Master of Science
Dr. Volker Nolte
This work investigates the effects of oar-shaft stiffness and length on rowing biomechanics. The mechanical properties of the oar-shafts were examined using an end-loaded cantilever system, and theoretical relations were proposed between the mechanics of the oar-shafts and rowing performance. On-water experiments were subsequently conducted and rowing biomechanics measured via the PowerLine Rowing Instrumentation System. The PowerLine system measures force and oar angle on the oarlock, as well as proper boat acceleration. The convergent validity and test-retest reliability of the PowerLine force measurements were determined prior to the on-water experiments. Thereafter, rowers were tested over a set distance using oar-shafts of different stiffness and length. There were slight differences in the biomechanics between rowing with the different oar configurations. However, the measured differences in the biomechanical parameters were on the same order of magnitude as the rower’s inter-stroke inconsistencies.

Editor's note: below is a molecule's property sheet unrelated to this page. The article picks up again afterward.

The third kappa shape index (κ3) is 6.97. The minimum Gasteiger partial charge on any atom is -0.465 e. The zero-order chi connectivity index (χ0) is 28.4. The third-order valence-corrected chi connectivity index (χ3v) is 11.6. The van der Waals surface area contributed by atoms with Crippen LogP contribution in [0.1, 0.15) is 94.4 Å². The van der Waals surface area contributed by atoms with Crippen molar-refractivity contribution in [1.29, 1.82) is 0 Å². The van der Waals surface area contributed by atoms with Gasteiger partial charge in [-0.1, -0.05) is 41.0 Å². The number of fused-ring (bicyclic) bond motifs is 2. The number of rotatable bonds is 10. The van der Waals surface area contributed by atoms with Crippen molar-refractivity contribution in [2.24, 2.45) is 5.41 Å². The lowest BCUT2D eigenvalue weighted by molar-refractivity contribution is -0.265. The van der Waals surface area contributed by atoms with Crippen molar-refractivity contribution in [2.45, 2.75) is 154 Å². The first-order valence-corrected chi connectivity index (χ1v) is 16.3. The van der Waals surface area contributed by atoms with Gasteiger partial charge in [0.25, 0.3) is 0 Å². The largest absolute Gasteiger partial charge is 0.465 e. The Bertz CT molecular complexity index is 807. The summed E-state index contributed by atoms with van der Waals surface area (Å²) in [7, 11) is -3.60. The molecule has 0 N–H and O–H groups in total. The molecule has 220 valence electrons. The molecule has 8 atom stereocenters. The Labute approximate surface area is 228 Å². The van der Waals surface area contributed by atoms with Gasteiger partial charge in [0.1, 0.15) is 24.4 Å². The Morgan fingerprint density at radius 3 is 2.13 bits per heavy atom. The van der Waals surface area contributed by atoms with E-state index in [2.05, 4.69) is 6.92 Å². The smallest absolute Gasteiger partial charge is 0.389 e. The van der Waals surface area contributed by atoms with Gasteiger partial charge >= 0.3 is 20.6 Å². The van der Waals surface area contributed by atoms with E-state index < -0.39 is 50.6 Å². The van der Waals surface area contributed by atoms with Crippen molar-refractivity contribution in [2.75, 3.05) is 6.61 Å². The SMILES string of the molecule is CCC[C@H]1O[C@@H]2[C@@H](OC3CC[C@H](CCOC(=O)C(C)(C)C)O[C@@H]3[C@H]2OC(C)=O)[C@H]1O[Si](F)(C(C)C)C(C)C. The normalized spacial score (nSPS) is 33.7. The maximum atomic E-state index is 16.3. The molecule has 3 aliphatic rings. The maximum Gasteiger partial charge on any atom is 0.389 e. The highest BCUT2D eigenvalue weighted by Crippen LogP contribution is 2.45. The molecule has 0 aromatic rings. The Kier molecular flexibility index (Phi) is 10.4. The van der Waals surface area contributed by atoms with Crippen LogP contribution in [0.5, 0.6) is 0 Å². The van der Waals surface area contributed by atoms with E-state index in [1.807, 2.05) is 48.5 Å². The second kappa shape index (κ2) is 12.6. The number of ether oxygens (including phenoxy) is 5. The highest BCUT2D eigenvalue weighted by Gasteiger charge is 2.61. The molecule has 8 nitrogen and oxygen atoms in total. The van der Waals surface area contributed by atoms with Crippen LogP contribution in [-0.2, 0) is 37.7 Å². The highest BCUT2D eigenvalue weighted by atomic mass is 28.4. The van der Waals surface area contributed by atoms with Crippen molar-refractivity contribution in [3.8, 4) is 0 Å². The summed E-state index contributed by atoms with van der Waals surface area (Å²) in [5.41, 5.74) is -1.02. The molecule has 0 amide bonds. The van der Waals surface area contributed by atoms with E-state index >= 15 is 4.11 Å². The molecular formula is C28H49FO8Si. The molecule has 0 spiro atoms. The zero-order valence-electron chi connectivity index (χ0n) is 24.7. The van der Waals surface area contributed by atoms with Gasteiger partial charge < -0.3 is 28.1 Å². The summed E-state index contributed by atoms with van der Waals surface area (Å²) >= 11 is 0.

Laschowski, Brock, "The effects of oar-shaft stiffness and length on rowing biomechanics" (2014). Electronic Thesis and Dissertation Repository. 2270.